Jamaica - Asoonah
Philipp Brown, Mandeville.
Asoonah is a big skin t'ing. When it come in you' yard it will sink de whole place. One day, de lady have t'ree chil'ren an' leave dem out an' him go to work. An' den dis Asoonah comin' in eb'ry day, an' de chil'ren know what time it comin' an' deh 'tart a singing--
"Hot' up fe me 'coolmaster tail,
Limbo, Limbo, Limbo,
Hot' up fe me 'coolmaster tail,
Limbo, Limbo, Limbo."
An' come again, he ax de small one, "Whar yo' mudder?" An' say, "Gone a washin'-day." An' ax, "Whar de pretty little one?" Tell him, "Inside de room." Ax, "Whar de house whar's de guinea com?" an' holla out, "Whar's de mortar?" Tell him, "Inside de kitchen." So one day now when de mudder come, de chil'ren say, "Eb'ry day a big t'ing come in yeah an' kyan't tell what is what." De mudder said to de husban', "Well, you better 'top an' see a wha' come yeah a daytime." Got de gun an' go off in de loft in de kitchen-top an' sit. When him see Asoonah come, he was so big he get frightened an' dodge behin' de door soon as Asoonah mount de hill .... As he reach de gully, he fire de gun and Asoonah fall down in gully an' break him neck.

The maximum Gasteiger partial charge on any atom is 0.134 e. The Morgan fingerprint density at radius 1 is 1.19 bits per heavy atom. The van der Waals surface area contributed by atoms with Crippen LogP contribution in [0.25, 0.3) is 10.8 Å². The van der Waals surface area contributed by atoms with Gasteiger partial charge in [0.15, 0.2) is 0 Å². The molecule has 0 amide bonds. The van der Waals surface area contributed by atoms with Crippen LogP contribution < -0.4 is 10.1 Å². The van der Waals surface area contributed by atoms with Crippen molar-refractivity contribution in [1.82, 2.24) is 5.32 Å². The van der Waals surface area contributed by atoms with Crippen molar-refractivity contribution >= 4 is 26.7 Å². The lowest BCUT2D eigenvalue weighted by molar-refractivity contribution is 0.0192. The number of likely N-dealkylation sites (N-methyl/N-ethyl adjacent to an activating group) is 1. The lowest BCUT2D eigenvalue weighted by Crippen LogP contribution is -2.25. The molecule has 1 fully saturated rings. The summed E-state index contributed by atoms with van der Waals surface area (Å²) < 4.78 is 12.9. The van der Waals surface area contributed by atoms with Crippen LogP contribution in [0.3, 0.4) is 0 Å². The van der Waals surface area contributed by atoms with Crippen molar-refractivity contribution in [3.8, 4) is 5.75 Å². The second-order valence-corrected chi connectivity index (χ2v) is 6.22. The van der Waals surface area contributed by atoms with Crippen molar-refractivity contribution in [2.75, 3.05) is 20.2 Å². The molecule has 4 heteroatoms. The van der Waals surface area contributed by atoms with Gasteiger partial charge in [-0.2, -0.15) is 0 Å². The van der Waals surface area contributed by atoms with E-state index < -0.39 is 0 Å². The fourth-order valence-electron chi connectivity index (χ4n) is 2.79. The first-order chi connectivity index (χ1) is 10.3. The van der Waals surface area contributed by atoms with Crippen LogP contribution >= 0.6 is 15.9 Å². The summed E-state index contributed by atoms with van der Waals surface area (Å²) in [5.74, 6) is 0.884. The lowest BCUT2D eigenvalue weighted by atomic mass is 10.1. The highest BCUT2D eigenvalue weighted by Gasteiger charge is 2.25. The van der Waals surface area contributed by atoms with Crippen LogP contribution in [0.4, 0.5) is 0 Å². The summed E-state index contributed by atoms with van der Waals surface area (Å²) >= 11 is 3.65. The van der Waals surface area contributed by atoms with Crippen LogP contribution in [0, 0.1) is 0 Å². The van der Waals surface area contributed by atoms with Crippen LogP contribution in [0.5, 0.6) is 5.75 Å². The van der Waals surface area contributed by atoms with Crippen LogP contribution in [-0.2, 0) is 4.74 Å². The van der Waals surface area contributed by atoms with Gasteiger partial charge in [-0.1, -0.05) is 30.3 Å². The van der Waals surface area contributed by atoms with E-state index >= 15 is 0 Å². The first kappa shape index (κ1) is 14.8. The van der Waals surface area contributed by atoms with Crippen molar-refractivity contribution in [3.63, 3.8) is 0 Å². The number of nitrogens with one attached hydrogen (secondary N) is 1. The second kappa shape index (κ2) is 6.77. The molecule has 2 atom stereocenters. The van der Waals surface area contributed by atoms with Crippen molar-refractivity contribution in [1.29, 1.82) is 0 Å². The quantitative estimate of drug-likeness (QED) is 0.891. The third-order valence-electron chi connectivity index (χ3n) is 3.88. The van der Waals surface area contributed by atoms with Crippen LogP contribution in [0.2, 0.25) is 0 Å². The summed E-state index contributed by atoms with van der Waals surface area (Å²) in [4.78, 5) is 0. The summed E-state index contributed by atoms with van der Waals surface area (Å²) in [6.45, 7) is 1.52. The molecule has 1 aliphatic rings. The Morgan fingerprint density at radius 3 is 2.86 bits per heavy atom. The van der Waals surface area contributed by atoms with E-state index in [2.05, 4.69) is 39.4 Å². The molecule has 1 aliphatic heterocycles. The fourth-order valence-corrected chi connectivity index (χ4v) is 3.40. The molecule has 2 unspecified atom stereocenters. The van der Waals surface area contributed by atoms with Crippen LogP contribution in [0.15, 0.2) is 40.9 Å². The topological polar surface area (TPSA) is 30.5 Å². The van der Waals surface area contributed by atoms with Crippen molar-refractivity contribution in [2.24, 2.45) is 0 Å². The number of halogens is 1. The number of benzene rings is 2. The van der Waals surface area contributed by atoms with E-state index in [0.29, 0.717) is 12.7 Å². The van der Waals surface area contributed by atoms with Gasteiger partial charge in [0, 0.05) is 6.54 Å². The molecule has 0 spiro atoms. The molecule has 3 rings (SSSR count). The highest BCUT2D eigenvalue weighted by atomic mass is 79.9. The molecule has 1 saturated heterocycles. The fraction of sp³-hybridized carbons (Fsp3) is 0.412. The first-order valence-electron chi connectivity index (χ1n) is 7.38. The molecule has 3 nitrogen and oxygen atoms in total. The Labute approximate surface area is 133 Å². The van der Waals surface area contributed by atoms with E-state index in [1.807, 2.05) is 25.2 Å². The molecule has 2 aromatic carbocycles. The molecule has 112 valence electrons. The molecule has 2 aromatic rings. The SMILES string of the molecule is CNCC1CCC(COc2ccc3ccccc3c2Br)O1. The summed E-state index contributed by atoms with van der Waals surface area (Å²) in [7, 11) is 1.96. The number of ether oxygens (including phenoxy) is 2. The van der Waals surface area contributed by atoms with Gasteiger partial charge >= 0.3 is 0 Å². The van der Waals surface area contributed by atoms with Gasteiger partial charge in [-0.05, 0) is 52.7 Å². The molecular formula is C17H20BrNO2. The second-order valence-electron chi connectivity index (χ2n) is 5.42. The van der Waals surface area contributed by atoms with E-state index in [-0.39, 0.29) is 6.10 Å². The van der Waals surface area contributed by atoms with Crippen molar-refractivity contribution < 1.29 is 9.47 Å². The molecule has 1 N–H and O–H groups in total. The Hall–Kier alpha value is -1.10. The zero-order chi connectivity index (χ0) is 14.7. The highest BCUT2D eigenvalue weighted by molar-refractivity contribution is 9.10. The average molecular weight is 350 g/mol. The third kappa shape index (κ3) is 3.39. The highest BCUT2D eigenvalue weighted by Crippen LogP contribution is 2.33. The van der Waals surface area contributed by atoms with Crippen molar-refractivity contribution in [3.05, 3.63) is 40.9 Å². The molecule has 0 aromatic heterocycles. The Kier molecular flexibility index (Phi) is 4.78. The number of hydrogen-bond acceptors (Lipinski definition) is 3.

An' de king hear about dis Asoonah, but he couldn't tell what it is. De king say anybody can come in dere and tell what is dis, he give t'ree hundred pound. De little boy hear about it an' he was so tear-up about it. An' de ol' lady keeping a jooty at de king gate said, "What way Asoonah 'kin a go bring in yeah t'-day?" When de king ax eb'rybody an' couldn't tell what is it, he went an' call up de little boy. De boy went to tek it up an' de king ax him if he know what is it. An' him hol' it up like dis an' say, "Eh! no Asoonah 'kin?" Eb'rybody got frightened and come right out, an' de king offer de boy t'ree hundred pound and give a plenty ob clo'es an' got de boy work again.
This story has some elements in common with number 90. It falls into two parts. (1) A huge beast comes daily to the house and is finally shot. (2) A boy who must discover the name of the beast learns it by chance from an old woman and wins the reward.
(1) Compare Backus, JAFL 13:27, where the animal is a bear.
(2) The connection between the first and the last part of this story, which seems to belong to the fatal name series, is lost. For the old woman as informant, compare references to number 69. For the audience, the point of the story evidently lay in the comic way in which Brown held up the imaginary monster's skin between thumb and fore-finger and said, "No (is it not?) Assonah 'kin?", Assonah is generally supposed to be an elephant.
Jamaica Anansi Stories ,Martha Warren Beckwith, New York, Published By The American Folk-Lore Society, G. E. Stechert & Co., Agents.  and is now in the public domain.